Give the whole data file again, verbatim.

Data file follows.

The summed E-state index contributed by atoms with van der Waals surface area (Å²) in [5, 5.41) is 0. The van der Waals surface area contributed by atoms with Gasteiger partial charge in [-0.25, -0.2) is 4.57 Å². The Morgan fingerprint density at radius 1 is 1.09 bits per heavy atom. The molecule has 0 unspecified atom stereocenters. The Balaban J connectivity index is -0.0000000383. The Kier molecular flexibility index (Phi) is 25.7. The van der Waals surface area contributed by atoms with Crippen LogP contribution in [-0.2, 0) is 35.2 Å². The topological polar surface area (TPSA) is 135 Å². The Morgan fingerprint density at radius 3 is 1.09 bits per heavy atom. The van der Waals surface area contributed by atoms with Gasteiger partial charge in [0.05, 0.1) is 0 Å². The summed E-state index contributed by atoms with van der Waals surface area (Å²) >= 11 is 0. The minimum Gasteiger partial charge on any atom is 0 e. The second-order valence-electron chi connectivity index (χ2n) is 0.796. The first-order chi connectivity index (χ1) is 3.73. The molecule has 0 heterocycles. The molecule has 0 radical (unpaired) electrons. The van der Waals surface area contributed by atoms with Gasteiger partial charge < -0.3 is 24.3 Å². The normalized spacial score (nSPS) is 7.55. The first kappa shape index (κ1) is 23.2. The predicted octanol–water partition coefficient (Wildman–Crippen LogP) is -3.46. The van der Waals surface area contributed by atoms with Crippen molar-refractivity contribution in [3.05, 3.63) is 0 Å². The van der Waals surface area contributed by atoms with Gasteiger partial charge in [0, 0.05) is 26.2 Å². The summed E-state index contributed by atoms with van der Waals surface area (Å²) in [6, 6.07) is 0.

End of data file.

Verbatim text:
The summed E-state index contributed by atoms with van der Waals surface area (Å²) in [5, 5.41) is 0. The van der Waals surface area contributed by atoms with Gasteiger partial charge in [-0.25, -0.2) is 4.57 Å². The Morgan fingerprint density at radius 1 is 1.09 bits per heavy atom. The molecule has 0 unspecified atom stereocenters. The Balaban J connectivity index is -0.0000000383. The Kier molecular flexibility index (Phi) is 25.7. The van der Waals surface area contributed by atoms with Crippen LogP contribution in [-0.2, 0) is 35.2 Å². The topological polar surface area (TPSA) is 135 Å². The Morgan fingerprint density at radius 3 is 1.09 bits per heavy atom. The van der Waals surface area contributed by atoms with Gasteiger partial charge in [0.05, 0.1) is 0 Å². The summed E-state index contributed by atoms with van der Waals surface area (Å²) >= 11 is 0. The minimum Gasteiger partial charge on any atom is 0 e. The second-order valence-electron chi connectivity index (χ2n) is 0.796. The first-order chi connectivity index (χ1) is 3.73. The molecule has 0 heterocycles. The molecule has 0 radical (unpaired) electrons. The van der Waals surface area contributed by atoms with Gasteiger partial charge < -0.3 is 24.3 Å². The normalized spacial score (nSPS) is 7.55. The first kappa shape index (κ1) is 23.2. The predicted octanol–water partition coefficient (Wildman–Crippen LogP) is -3.46. The van der Waals surface area contributed by atoms with Crippen molar-refractivity contribution in [3.05, 3.63) is 0 Å². The van der Waals surface area contributed by atoms with Gasteiger partial charge in [0, 0.05) is 26.2 Å². The summed E-state index contributed by atoms with van der Waals surface area (Å²) in [6, 6.07) is 0.